Moreover, tuition fees will remain stable for our students for the fourth consecutive year. The allocation will also enable us to begin to address a backlog of deferred maintenance projects.

This increase in our budget is welcome and reflects the tremendous grassroots advocacy work of the CSU family--students, faculty, staff, alumni, labor leaders and community supporters--who were in the trenches meeting with lawmakers about California's need to reinvest in the CSU.


William and Joan Roth (far right) with SSU Preserves Director Claudia Luke (second from left) and their children (left to right) Maggie, Jessica, Grandson Willem Vorster and his mother Ana Roth.

Less than a year before his death this May, William Matson Roth was thinking of Sonoma State University (SSU) and the nature preserve that he and his family's philanthropy had created in the hills above the campus.

In their most recent "gift of generosity," William and Joan Roth, and their children Jessica, Maggie, and Ana, donated a 40-acre parcel at the top of Sonoma Mountain to cement the future of the 450-acre Fairfield Osborn Preserve they had helped create.

"At SSU, we teach students of all ages and from all disciplines about the importance of their connections to local environments - something that they can carry with them throughout their careers," says SSU Preserves Director Claudia Luke.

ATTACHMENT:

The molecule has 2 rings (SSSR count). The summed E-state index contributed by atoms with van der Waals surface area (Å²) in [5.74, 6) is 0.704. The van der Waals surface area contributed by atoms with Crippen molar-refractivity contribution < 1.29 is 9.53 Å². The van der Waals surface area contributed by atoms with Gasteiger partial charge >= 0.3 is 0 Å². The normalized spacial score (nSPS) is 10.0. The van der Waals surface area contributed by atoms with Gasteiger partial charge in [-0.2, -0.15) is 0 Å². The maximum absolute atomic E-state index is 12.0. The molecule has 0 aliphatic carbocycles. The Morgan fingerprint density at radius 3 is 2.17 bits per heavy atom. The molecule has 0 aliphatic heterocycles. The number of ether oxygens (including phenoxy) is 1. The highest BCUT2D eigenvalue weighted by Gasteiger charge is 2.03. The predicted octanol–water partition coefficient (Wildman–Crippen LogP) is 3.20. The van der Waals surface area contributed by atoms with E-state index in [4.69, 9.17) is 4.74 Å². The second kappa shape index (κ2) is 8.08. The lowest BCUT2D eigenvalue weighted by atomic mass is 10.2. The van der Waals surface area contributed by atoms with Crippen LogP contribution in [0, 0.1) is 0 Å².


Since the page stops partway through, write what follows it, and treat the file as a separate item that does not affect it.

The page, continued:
"The Roth family's generous donation and history of giving has created a legacy of learning for generations."

SSU IN THE NEWS - Press Democrat, June 16, 2014

Sonoma State University expects $3.3 million budget hike

SSU President Ruben Armiñana has announced that with the Governor's final budget offer to the California State University system of $142 million holds, the campus will hire a minimum of 45 new permanent faculty over the next three academic years.

The hiring of 15 new faculty each academic year in 2015-16, 2016-17 and 2017-18 will help SSU meet Arminana's first priority of better serving students by keeping them on track to a timely graduation.

stearns.jpgDr. Thaine Stearns has been selected as Dean of the School of Arts and Humanities, effective July 1, 2014.

Dr. Stearns has served as interim dean in the School for the last three years. Under his leadership, the School has developed and implemented several major initiatives, including the Humanities Learning Communities; the Center for Ethics, Law, and Society; the Weill Hall Artists in Residence; the Arts & Humanities "First-Stop" Advising Center. Beginning in Fall 2014, the Sophomore Year Research and Creative Experience courses will be launched.

roberteyler.pngA blogger from US News and World reports asked for some advice from a wise financial soul to help college grads who are looking for work or just landed their first job.

Economics professor Robert Eyler had some compelling thoughts about living without a paycheck or on a pretty slim one for those first entering the world of work.

Think about it all as financial yoga; hurts now, helps later.

1. Increase your ability to use new and difficult technology tools.

For recent graduates who have the latest smartphone and tablets, the market will pay a premium for folks that utilize these tech tools well in traditional markets. For example, bring ideas to markets like finance, accounting, traditional sales, and other services that are potentially slow movers on technology may help you land a job more quickly. Develop knowledge of a statistical package (SPSS, STATA, SAS) and Excel for sure; if you have these abilities, bring that up immediately in an interview. If you can use Prezi for presentations, say it also.